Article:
Evidence suggests that adenosine (AD) is an endogenous sleep factor. The hypnogenic action of AD is mediated through its inhibitory A1 and excitatory A2A receptors. Although AD is thought to be predominantly active in the wake-active region of the basal forebrain (BF), a hypnogenic action of AD has been demonstrated in several other brain areas, including the preoptic area. We hypothesized that in lateral preoptic area (LPOA), a region with an abundance of sleep-active neurons, AD acting via A1 receptors would induce waking by inhibition of sleep-active neurons and that AD acting via A2A receptors would promote sleep by stimulating the sleep-active neurons. To this end, we studied the effects on sleep of an AD transport inhibitor, nitrobenzyl-thio-inosine (NBTI) and A1 and A2A receptor agonists/antagonists by microdialyzing them into the LPOA. The results showed that, in the sleep-promoting area of LPOA: 1) A1 receptor stimulation or inhibition of AD transport by NBTI induced waking and 2) A2A receptor stimulation induced sleep. We also confirmed that NBTI administration in the wake promoting area of the BF increased sleep. The effects of AD could be mediated either directly or indirectly via interaction with other neurotransmitter systems. These observations support a hypothesis that AD mediated effects on sleep-wake cycles are site and receptor dependent.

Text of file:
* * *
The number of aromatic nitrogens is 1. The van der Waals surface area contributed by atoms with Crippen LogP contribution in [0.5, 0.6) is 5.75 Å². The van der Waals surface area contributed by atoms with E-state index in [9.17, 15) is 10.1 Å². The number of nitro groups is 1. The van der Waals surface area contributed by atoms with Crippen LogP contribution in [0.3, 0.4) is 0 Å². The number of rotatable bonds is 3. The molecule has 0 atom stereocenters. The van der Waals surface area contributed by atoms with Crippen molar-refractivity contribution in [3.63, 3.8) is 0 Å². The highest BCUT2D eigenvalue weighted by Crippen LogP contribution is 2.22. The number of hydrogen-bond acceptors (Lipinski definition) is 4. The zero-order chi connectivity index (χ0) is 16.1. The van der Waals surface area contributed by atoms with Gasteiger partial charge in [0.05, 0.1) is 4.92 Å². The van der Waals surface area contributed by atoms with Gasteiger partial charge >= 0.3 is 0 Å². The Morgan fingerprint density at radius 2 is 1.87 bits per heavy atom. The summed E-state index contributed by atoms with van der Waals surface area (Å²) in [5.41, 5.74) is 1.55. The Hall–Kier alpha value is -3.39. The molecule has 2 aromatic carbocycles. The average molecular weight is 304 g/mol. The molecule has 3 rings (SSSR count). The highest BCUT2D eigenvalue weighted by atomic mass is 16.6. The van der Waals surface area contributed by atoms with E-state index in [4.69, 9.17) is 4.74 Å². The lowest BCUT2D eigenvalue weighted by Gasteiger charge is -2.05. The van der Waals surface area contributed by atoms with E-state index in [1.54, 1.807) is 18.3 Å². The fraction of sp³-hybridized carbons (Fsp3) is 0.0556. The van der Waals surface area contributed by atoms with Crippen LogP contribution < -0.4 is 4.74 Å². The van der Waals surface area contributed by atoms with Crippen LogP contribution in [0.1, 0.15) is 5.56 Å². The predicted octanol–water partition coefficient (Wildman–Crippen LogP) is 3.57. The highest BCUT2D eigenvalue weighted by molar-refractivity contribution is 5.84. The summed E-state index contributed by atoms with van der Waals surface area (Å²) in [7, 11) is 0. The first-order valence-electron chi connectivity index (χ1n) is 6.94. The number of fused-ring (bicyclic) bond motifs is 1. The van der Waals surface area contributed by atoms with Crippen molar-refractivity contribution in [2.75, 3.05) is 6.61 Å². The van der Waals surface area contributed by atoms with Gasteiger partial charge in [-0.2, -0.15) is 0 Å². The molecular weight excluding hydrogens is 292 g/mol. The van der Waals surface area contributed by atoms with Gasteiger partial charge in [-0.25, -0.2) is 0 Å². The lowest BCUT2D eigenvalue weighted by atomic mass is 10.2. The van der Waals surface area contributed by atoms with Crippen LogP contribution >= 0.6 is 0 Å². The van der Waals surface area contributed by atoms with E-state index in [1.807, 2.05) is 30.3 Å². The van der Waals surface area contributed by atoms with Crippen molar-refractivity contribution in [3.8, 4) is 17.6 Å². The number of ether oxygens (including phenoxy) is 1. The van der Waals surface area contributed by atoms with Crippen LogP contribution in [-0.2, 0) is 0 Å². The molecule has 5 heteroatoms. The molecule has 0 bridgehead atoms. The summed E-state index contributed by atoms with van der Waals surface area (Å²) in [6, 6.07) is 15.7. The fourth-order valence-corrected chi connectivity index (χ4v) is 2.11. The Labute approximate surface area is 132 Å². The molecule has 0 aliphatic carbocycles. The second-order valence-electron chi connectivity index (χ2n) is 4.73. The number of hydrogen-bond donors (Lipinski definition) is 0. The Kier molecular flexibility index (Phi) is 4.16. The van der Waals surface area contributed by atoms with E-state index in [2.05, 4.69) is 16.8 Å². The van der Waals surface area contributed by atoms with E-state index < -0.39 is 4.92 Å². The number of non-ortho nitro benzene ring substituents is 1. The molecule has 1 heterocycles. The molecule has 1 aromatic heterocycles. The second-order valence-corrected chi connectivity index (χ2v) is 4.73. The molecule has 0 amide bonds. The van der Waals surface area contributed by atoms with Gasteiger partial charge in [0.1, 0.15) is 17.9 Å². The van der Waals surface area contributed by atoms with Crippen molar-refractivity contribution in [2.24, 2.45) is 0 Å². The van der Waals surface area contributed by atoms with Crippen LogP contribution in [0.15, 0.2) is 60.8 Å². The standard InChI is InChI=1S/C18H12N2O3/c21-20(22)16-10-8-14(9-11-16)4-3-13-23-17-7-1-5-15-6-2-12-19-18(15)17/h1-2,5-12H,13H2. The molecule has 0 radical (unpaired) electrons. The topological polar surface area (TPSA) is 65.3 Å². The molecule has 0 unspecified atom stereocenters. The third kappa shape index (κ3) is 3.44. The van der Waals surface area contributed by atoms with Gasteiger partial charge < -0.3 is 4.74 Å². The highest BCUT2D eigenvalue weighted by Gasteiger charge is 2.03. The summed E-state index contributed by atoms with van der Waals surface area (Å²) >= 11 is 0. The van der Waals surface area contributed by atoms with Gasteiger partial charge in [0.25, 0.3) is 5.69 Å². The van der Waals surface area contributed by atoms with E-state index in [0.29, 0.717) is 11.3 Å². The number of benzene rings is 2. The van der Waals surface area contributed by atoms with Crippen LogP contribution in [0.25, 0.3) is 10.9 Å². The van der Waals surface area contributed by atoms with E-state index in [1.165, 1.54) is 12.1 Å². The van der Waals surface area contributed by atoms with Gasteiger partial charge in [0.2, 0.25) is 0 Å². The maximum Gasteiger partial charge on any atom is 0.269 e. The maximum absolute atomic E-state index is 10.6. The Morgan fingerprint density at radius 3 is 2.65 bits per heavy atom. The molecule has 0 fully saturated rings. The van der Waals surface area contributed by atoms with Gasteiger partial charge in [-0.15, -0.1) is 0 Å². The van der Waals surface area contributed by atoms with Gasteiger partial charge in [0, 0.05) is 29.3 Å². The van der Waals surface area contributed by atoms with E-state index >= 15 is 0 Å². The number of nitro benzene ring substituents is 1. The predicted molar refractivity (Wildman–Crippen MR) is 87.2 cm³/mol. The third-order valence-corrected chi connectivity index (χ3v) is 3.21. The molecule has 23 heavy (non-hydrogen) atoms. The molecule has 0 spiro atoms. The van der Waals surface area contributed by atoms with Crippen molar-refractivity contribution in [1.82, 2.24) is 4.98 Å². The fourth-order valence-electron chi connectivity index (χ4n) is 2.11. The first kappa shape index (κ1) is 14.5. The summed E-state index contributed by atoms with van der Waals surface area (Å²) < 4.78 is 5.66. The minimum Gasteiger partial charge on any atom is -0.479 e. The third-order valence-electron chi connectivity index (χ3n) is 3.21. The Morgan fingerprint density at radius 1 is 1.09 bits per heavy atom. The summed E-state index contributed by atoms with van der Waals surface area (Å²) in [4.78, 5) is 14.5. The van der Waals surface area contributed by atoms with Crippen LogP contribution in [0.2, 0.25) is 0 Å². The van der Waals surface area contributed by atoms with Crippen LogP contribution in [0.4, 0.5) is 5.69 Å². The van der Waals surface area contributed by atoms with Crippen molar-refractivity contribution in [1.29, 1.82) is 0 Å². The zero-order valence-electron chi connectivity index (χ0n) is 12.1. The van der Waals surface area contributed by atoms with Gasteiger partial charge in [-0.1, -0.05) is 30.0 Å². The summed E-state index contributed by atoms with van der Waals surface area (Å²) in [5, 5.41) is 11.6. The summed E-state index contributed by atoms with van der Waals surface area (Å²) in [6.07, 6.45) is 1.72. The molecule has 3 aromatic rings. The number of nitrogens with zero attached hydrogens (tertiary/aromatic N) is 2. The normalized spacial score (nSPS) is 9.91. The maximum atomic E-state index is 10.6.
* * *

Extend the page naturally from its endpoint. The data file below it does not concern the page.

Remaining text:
- sleep-wake cycle
- A1 and A2a receptor activation
- basal forebrain
- site specificity
several lines of evidence support a hypothesis that adenosine (AD) is an endogenous sleep factor. AD levels increase during waking and decrease during sleep in all brain regions examined (13, 23, 39). Systemic AD agonist administration induces sleep and EEG synchronization (3, 36); this effect is reversed by AD antagonists such as caffeine (15, 36).